Cuba: What You Need to Know Now

From its cash economy to cycling through the country.

Michaela Guzy

Fidel Castro hit the pause button on economic development in the 1960’s, which actually ended up preserving many endangered traditions. Infrastructure has certainly suffered, but historically significant sites -- from iconic hotels to entire colonial towns -- have survived and are now undergoing restoration.

While the United States severed diplomatic ties with Cuba in 1961, the time warp may soon be over with the joint announcement from Cuban President Raul Castro and President Barack Obama to seek to restore diplomatic ties on December 17, 2014.

The former Spanish colony of Cuba is located halfway between the US and Latin America and offers a diversely rich culture mixed with French, African, American, Jamaican, Russian and indigenous Taino influences. 

While communism has left its mark, many visitors are surprised to arrive in Cuba and find a wildly exuberant place where music emanates from almost every doorway.

Some helpful tips: Cuba is a cash economy. While credit cards may be accepted at most resort hotels, check in advance of your arrival. Note that ATM cards are not widely accepted. Hotel accommodations are simple even at the 4- and 5-star levels, though luxury international hotel development is well under way. 

Immerse yourself in Cuban culture and support a local family by booking a room at a Casa Particulares.  You will quickly discover that locals and expats alike are hesitant to discuss any type of politics, though otherwise extremely friendly and excited to share their daily life.

It is important to have a basic understanding of the Cuban people’s daily life. While education, medical care, a monthly rationing of food, your family home and a job are provided, the average monthly salary is approximately 20 pesos, which is far below the 120 pesos needed to live simply each month.

We highly recommend carrying toilet paper and handy wipes. Do not plan on having Wi-Fi or cellular access unless you purchase a local SIM. Note that only an estimated 5-25% of Cubans currently have access. Though connectivity is starting to change, Artist Kcho just opened the country’s first public wireless hub at his cultural center in Havana.

Restrictions on US travel to Cuba may have eased, but travel for tourism currently remains prohibited. Direct charter flights have already begun via Cuban tour operators from US cities like Miami, New Orleans and New York. JetBlue Flight 387 touched down in August 2016 marking the first direct commercial flight between the US and the island in over half a century. According to the US Department of Transportation, "Soon", up to a maximum of 110 daily flights operated by US carriers are due to begin flying to the communist-run island.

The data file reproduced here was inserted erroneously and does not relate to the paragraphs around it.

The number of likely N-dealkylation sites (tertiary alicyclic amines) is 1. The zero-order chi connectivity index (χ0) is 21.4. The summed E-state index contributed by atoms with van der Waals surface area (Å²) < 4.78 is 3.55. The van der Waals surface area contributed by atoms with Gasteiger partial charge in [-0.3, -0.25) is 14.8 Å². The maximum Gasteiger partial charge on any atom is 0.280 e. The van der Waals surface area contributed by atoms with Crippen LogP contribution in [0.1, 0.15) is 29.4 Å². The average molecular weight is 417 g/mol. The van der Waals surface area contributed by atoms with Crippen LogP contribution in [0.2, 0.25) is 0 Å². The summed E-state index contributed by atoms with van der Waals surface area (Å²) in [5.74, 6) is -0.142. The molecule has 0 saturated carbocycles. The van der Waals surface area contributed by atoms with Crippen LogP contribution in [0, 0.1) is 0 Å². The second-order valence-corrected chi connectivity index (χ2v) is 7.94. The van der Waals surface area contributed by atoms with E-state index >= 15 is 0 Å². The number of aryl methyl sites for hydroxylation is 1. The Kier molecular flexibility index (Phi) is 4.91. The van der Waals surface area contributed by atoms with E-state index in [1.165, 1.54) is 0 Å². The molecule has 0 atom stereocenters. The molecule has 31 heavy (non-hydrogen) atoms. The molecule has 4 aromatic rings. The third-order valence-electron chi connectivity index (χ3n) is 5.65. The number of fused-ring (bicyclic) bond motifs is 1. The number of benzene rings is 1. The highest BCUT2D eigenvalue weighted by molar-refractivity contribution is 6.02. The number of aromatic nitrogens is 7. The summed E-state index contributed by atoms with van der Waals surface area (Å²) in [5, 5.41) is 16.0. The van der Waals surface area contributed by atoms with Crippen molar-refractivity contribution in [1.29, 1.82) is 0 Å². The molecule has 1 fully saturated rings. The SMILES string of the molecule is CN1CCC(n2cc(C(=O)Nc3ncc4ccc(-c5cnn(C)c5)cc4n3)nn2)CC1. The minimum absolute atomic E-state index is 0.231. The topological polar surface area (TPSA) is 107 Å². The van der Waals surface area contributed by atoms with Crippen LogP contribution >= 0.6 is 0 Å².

But Cuba isn't just for the history buffs. Here are our top things to do in Cuba before "international influence" takes over:

#1      Rooftop cocktails at the architecturally stunning LaGuardia with the best view of Havana

#2       Cycle with WOWCuba across the rolling rural heartland of Western Central Cuba contrasted with the UNESCO cities of Havana, Santa Clara and Trinidad stunning colonial architecture 

#3     Check out a local band and attempt to keep up on the dance floor 

#4      Snorkel at Caleta Buena, a natural breakwater

#5      Visit local artists' galleries like Kcho, who are supporting other artists and their local communities

#6      Meet the local people and see how they live and if you are brave enough, talk baseball with them 

#7      Eat a local meal and music at Son y Sol in Trinidad OR learn to ride a donkey!

#8      And even though it seems a bit cheesy, take one of these vintage Easter egg colored cars for a spin 

Cuba is a complex country and with recent news, travel laws are quickly changing. Please check out our video series on traveling to Cuba OhThePeopleYouMeet for more information.

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